Which smart pointer to use?

This is a discussion on Which smart pointer to use? within the C++ Programming forums, part of the General Programming Boards category; I'm trying to learn how to work with Boost and I'm a little confused as to how to handle an ...

  1. #1
    Professional Chef leeor_net's Avatar
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    Which smart pointer to use?

    I'm trying to learn how to work with Boost and I'm a little confused as to how to handle an API in C using smart pointers.

    In this case, the API I'm using returns a const char*. I want to be able to wrap that into a smart pointer that transfers ownership when it's passed out of a function and loses scope.

    My first thought was to use auto_ptr<T> but it would appear that it's being deprecated from the standard library? I'm a little hesitant to use auto_ptr anyway because it's got its share of problems associated with it but I'm unsure if it is the appropriate smart pointer to use in this case.

    So I figured instead of using auto_ptr Boost would probably offer something more appropriate. I know that the set of _ptr's can't store arrays so that leaves scoped_array and shared_array. I understand that scoped_array is non-transferable and so when a function that creates it returns, it goes out of scope and is destroyed (e.g., I can't pass it out of the function and hope that the program will work correctly if it even compiles).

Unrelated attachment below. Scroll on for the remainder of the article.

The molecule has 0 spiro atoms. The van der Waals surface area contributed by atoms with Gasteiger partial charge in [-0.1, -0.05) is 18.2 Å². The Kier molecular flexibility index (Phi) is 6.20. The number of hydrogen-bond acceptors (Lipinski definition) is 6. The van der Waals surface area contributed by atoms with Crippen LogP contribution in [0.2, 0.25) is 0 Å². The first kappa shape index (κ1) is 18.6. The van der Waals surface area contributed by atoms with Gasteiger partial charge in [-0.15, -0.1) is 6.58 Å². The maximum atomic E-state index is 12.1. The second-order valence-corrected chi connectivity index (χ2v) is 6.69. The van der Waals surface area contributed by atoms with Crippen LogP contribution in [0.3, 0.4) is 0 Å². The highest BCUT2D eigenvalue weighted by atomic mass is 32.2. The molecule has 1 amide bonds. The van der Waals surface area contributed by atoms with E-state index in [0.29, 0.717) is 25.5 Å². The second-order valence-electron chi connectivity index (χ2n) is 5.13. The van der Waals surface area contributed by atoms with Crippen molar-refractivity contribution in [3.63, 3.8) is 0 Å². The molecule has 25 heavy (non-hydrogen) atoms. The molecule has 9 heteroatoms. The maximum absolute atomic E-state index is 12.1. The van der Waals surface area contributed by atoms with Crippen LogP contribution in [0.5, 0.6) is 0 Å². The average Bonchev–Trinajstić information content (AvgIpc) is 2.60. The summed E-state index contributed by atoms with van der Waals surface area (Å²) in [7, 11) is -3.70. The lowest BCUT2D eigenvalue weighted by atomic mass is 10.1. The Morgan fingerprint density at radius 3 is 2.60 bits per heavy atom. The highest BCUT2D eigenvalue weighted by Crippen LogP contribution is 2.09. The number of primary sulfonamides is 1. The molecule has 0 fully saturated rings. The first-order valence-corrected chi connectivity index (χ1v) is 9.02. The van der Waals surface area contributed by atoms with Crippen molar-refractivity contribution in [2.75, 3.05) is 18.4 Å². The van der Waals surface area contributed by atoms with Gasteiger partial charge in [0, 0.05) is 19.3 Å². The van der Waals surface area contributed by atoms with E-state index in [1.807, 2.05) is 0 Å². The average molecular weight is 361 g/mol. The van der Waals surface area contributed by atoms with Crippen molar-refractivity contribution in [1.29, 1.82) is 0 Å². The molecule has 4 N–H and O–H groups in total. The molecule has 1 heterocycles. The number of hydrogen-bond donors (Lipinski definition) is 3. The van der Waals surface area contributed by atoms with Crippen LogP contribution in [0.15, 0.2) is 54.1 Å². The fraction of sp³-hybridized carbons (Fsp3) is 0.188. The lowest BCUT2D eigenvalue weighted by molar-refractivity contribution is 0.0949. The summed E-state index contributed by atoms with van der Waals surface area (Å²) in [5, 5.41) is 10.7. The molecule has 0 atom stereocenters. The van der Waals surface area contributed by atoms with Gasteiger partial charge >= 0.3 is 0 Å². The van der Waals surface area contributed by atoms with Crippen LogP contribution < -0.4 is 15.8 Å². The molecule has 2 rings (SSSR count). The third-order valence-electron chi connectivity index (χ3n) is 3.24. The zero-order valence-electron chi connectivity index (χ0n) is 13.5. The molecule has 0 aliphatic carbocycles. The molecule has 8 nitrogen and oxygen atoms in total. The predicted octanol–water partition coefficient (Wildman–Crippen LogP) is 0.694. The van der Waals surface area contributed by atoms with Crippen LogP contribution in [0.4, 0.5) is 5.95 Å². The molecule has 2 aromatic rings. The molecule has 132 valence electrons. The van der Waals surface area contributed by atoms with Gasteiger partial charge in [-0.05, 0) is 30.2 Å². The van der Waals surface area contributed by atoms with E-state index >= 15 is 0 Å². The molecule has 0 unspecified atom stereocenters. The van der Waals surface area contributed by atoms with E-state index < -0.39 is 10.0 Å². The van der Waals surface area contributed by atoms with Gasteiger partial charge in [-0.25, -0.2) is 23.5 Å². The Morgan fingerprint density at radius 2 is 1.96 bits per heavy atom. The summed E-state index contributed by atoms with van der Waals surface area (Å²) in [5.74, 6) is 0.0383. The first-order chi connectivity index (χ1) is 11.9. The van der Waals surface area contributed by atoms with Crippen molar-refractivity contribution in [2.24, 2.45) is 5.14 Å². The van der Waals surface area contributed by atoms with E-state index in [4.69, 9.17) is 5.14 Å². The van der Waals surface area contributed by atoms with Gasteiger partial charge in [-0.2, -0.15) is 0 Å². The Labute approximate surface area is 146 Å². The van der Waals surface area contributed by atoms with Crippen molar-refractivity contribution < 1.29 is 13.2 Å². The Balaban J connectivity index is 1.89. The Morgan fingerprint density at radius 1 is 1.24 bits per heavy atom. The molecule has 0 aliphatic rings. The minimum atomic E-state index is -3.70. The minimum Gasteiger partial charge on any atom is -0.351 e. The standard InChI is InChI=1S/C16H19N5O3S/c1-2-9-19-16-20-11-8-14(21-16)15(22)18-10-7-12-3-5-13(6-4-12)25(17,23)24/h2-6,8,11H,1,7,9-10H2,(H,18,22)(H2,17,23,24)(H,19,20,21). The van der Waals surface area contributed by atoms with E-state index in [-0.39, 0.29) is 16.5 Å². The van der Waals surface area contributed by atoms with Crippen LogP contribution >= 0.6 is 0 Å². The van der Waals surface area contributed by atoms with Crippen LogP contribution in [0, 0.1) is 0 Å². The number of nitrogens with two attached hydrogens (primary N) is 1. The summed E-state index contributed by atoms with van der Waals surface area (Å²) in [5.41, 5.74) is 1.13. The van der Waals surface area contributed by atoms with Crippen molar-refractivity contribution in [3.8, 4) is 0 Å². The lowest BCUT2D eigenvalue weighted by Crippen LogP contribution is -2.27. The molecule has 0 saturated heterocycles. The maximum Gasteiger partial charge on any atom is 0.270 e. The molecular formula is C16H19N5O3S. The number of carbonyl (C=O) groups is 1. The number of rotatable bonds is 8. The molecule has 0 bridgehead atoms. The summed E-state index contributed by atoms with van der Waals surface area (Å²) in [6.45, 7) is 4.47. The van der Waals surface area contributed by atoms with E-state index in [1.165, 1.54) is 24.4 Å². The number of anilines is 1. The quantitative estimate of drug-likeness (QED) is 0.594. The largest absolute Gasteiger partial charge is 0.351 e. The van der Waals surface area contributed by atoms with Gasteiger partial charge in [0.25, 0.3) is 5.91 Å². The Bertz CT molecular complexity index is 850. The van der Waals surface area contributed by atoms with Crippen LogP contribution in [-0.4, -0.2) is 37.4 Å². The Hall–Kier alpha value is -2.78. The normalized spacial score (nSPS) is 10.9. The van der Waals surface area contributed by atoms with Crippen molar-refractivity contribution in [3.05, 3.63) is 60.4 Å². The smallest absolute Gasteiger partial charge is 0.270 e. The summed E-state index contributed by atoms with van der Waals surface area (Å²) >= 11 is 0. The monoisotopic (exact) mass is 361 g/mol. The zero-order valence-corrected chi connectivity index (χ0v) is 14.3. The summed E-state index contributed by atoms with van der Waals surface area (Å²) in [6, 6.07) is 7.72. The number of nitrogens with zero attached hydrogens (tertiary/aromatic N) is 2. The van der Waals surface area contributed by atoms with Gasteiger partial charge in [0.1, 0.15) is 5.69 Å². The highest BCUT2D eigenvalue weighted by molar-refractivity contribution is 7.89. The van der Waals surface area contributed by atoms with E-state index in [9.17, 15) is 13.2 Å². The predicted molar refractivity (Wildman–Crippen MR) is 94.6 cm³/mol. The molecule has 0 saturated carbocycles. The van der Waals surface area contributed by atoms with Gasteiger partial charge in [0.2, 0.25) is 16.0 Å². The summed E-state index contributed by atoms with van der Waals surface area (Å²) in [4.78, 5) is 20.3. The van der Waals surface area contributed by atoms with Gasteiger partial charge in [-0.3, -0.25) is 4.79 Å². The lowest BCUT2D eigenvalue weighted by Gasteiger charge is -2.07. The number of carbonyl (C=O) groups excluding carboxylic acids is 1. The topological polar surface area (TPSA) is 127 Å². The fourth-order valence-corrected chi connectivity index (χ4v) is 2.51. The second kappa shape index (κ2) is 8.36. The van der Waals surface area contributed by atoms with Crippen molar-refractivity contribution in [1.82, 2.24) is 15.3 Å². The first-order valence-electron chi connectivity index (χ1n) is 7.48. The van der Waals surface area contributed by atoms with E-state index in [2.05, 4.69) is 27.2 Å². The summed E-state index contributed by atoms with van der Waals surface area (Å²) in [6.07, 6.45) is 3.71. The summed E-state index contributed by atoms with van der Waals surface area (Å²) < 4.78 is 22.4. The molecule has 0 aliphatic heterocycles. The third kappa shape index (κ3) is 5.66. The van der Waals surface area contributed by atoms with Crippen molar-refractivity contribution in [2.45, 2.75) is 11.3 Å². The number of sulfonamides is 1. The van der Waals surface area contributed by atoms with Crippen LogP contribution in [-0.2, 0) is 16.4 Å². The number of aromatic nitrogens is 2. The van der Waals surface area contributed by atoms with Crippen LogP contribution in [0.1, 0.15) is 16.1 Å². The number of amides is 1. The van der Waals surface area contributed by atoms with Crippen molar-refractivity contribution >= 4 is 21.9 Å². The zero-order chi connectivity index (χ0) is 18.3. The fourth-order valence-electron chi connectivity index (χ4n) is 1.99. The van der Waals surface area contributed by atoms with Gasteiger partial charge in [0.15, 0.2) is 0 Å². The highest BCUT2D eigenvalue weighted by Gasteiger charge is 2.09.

shared_array does a reference count -- but does that mean that when the function that creates it returns, that shared_array would decrement its reference and effectively become a transfered object? When I run that function again will it create a completely new shared_array with a new reference count?

    Finally, how can I effectively use shared_array to store a const char*? Or do I have to use a char*? I don't want to use a std::string because that method doesn't seem to work properly (I'm using a filesystem API written in C and some binary files return what appear to be NULL characters despite not having actually reached the end of the file and it seems that std::string truncates itself to the first NULL value it finds breaking the whole system).

    Thanks for taking the time to look over this post!
    - Leeor

  2. #2
    C++ Witch laserlight's Avatar
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    Quote Originally Posted by leeor_net
    My first thought was to use auto_ptr<T> but it would appear that it's being deprecated from the standard library? I'm a little hesitant to use auto_ptr anyway because it's got its share of problems associated with it but I'm unsure if it is the appropriate smart pointer to use in this case.
    As far as I know, std::auto_ptr is not being deprecated.

    Quote Originally Posted by leeor_net
    I know that the set of _ptr's can't store arrays so that leaves scoped_array and shared_array.
    Yes, if the pointer that you get from that API points to a dynamically allocated array of char, then auto_ptr is wrong to begin with.

    I suspect that the correct solution for you would be to use a std::vector<char> that is initialised using the const char* and presumably the size of the array.
    Quote Originally Posted by Bjarne Stroustrup (2000-10-14)